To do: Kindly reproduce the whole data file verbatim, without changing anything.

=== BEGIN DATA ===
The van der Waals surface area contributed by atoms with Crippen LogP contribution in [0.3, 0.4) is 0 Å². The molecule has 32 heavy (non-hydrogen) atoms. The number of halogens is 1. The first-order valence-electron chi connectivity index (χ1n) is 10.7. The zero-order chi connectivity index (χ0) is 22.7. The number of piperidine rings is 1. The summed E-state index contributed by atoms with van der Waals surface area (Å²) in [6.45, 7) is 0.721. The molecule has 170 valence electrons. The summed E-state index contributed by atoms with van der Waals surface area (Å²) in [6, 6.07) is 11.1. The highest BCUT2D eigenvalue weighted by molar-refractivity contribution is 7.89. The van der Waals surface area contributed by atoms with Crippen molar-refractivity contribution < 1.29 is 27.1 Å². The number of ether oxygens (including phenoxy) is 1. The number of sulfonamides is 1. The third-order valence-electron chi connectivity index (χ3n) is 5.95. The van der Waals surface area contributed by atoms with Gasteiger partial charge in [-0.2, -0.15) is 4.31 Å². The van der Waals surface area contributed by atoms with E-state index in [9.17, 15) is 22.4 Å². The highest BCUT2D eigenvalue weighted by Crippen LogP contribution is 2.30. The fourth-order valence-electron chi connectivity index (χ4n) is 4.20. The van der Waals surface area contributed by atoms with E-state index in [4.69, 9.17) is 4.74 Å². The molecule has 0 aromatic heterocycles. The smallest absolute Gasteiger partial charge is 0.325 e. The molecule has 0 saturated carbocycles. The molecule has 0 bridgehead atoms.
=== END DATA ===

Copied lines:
The van der Waals surface area contributed by atoms with Crippen LogP contribution in [0.3, 0.4) is 0 Å². The molecule has 32 heavy (non-hydrogen) atoms. The number of halogens is 1. The first-order valence-electron chi connectivity index (χ1n) is 10.7. The zero-order chi connectivity index (χ0) is 22.7. The number of piperidine rings is 1. The summed E-state index contributed by atoms with van der Waals surface area (Å²) in [6.45, 7) is 0.721. The molecule has 170 valence electrons. The summed E-state index contributed by atoms with van der Waals surface area (Å²) in [6, 6.07) is 11.1. The highest BCUT2D eigenvalue weighted by molar-refractivity contribution is 7.89. The van der Waals surface area contributed by atoms with Crippen molar-refractivity contribution < 1.29 is 27.1 Å². The number of ether oxygens (including phenoxy) is 1. The number of sulfonamides is 1. The third-order valence-electron chi connectivity index (χ3n) is 5.95. The van der Waals surface area contributed by atoms with Gasteiger partial charge in [-0.2, -0.15) is 4.31 Å². The van der Waals surface area contributed by atoms with E-state index in [9.17, 15) is 22.4 Å². The highest BCUT2D eigenvalue weighted by Crippen LogP contribution is 2.30. The fourth-order valence-electron chi connectivity index (χ4n) is 4.20. The van der Waals surface area contributed by atoms with E-state index in [4.69, 9.17) is 4.74 Å². The molecule has 0 aromatic heterocycles. The smallest absolute Gasteiger partial charge is 0.325 e. The molecule has 0 saturated carbocycles. The molecule has 0 bridgehead atoms.